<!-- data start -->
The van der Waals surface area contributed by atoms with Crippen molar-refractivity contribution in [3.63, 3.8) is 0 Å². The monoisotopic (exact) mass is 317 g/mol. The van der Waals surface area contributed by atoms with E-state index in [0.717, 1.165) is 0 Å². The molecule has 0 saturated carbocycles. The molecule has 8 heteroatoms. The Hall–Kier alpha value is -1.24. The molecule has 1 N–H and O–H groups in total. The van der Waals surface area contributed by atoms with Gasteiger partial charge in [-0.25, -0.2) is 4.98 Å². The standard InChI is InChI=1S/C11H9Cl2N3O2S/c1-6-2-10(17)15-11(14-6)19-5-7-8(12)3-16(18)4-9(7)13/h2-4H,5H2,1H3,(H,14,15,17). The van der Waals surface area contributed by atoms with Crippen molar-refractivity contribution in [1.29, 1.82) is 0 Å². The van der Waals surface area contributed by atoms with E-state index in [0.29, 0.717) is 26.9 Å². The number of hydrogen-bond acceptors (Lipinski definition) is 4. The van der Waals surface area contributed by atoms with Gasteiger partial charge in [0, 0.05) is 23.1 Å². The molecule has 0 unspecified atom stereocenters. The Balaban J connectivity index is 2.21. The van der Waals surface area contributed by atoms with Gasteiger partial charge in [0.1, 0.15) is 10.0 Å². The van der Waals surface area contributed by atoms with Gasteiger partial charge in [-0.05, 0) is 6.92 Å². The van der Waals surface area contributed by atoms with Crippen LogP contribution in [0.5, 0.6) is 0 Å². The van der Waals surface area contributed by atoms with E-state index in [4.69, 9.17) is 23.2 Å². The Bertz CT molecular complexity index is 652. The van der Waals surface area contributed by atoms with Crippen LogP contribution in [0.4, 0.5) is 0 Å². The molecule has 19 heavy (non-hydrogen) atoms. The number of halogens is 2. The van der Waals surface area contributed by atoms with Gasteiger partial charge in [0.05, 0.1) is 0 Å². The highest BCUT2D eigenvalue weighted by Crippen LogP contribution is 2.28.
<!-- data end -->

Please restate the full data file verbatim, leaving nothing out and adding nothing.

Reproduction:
The van der Waals surface area contributed by atoms with Crippen molar-refractivity contribution in [3.63, 3.8) is 0 Å². The monoisotopic (exact) mass is 317 g/mol. The van der Waals surface area contributed by atoms with E-state index in [0.717, 1.165) is 0 Å². The molecule has 0 saturated carbocycles. The molecule has 8 heteroatoms. The Hall–Kier alpha value is -1.24. The molecule has 1 N–H and O–H groups in total. The van der Waals surface area contributed by atoms with Gasteiger partial charge in [-0.25, -0.2) is 4.98 Å². The standard InChI is InChI=1S/C11H9Cl2N3O2S/c1-6-2-10(17)15-11(14-6)19-5-7-8(12)3-16(18)4-9(7)13/h2-4H,5H2,1H3,(H,14,15,17). The van der Waals surface area contributed by atoms with Crippen molar-refractivity contribution in [1.29, 1.82) is 0 Å². The van der Waals surface area contributed by atoms with E-state index in [0.29, 0.717) is 26.9 Å². The number of hydrogen-bond acceptors (Lipinski definition) is 4. The van der Waals surface area contributed by atoms with Gasteiger partial charge in [0, 0.05) is 23.1 Å². The molecule has 0 unspecified atom stereocenters. The Balaban J connectivity index is 2.21. The van der Waals surface area contributed by atoms with Gasteiger partial charge in [0.1, 0.15) is 10.0 Å². The van der Waals surface area contributed by atoms with Gasteiger partial charge in [-0.05, 0) is 6.92 Å². The van der Waals surface area contributed by atoms with Crippen LogP contribution in [0.5, 0.6) is 0 Å². The van der Waals surface area contributed by atoms with E-state index in [4.69, 9.17) is 23.2 Å². The Bertz CT molecular complexity index is 652. The van der Waals surface area contributed by atoms with Crippen LogP contribution in [0.4, 0.5) is 0 Å². The molecule has 19 heavy (non-hydrogen) atoms. The number of halogens is 2. The van der Waals surface area contributed by atoms with Gasteiger partial charge in [0.05, 0.1) is 0 Å². The highest BCUT2D eigenvalue weighted by Crippen LogP contribution is 2.28.